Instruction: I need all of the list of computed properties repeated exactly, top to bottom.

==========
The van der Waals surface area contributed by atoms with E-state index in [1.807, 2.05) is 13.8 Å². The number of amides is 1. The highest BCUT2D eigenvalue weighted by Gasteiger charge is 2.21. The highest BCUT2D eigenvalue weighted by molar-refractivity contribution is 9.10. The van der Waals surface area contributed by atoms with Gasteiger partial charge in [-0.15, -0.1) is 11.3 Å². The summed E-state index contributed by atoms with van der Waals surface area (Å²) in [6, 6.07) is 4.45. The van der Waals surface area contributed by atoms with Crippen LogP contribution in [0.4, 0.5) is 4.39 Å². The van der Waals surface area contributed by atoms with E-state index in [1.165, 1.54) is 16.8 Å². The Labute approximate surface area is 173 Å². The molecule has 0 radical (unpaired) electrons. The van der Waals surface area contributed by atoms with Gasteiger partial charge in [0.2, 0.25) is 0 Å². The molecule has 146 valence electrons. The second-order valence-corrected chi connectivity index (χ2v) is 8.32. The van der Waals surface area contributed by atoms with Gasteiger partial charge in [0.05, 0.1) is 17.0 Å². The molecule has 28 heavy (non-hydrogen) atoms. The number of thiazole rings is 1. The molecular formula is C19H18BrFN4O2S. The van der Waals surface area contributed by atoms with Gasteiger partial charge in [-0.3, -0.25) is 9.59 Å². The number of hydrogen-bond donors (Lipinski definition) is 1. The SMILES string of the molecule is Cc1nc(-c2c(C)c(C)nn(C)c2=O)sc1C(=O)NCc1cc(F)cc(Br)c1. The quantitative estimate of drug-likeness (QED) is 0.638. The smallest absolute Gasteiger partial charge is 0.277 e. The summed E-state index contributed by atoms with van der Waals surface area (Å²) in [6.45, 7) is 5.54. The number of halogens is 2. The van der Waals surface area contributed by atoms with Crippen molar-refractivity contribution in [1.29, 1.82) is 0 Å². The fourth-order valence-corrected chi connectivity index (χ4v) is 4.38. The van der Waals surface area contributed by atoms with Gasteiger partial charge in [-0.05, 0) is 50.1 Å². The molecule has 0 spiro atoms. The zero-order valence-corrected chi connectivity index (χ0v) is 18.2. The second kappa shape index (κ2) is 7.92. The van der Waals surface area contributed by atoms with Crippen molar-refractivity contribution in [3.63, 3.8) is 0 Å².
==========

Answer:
The van der Waals surface area contributed by atoms with E-state index in [1.807, 2.05) is 13.8 Å². The number of amides is 1. The highest BCUT2D eigenvalue weighted by Gasteiger charge is 2.21. The highest BCUT2D eigenvalue weighted by molar-refractivity contribution is 9.10. The van der Waals surface area contributed by atoms with Gasteiger partial charge in [-0.15, -0.1) is 11.3 Å². The summed E-state index contributed by atoms with van der Waals surface area (Å²) in [6, 6.07) is 4.45. The van der Waals surface area contributed by atoms with Crippen LogP contribution in [0.4, 0.5) is 4.39 Å². The van der Waals surface area contributed by atoms with E-state index in [1.165, 1.54) is 16.8 Å². The Labute approximate surface area is 173 Å². The molecule has 0 radical (unpaired) electrons. The van der Waals surface area contributed by atoms with Gasteiger partial charge in [0.2, 0.25) is 0 Å². The molecule has 146 valence electrons. The second-order valence-corrected chi connectivity index (χ2v) is 8.32. The van der Waals surface area contributed by atoms with Gasteiger partial charge in [0.05, 0.1) is 17.0 Å². The molecule has 28 heavy (non-hydrogen) atoms. The number of thiazole rings is 1. The molecular formula is C19H18BrFN4O2S. The van der Waals surface area contributed by atoms with Gasteiger partial charge in [-0.3, -0.25) is 9.59 Å². The number of hydrogen-bond donors (Lipinski definition) is 1. The SMILES string of the molecule is Cc1nc(-c2c(C)c(C)nn(C)c2=O)sc1C(=O)NCc1cc(F)cc(Br)c1. The quantitative estimate of drug-likeness (QED) is 0.638. The smallest absolute Gasteiger partial charge is 0.277 e. The summed E-state index contributed by atoms with van der Waals surface area (Å²) in [6.45, 7) is 5.54. The number of halogens is 2. The van der Waals surface area contributed by atoms with Crippen molar-refractivity contribution in [1.29, 1.82) is 0 Å². The fourth-order valence-corrected chi connectivity index (χ4v) is 4.38. The van der Waals surface area contributed by atoms with Gasteiger partial charge in [-0.05, 0) is 50.1 Å². The molecule has 0 spiro atoms. The zero-order valence-corrected chi connectivity index (χ0v) is 18.2. The second kappa shape index (κ2) is 7.92. The van der Waals surface area contributed by atoms with Crippen molar-refractivity contribution in [3.63, 3.8) is 0 Å².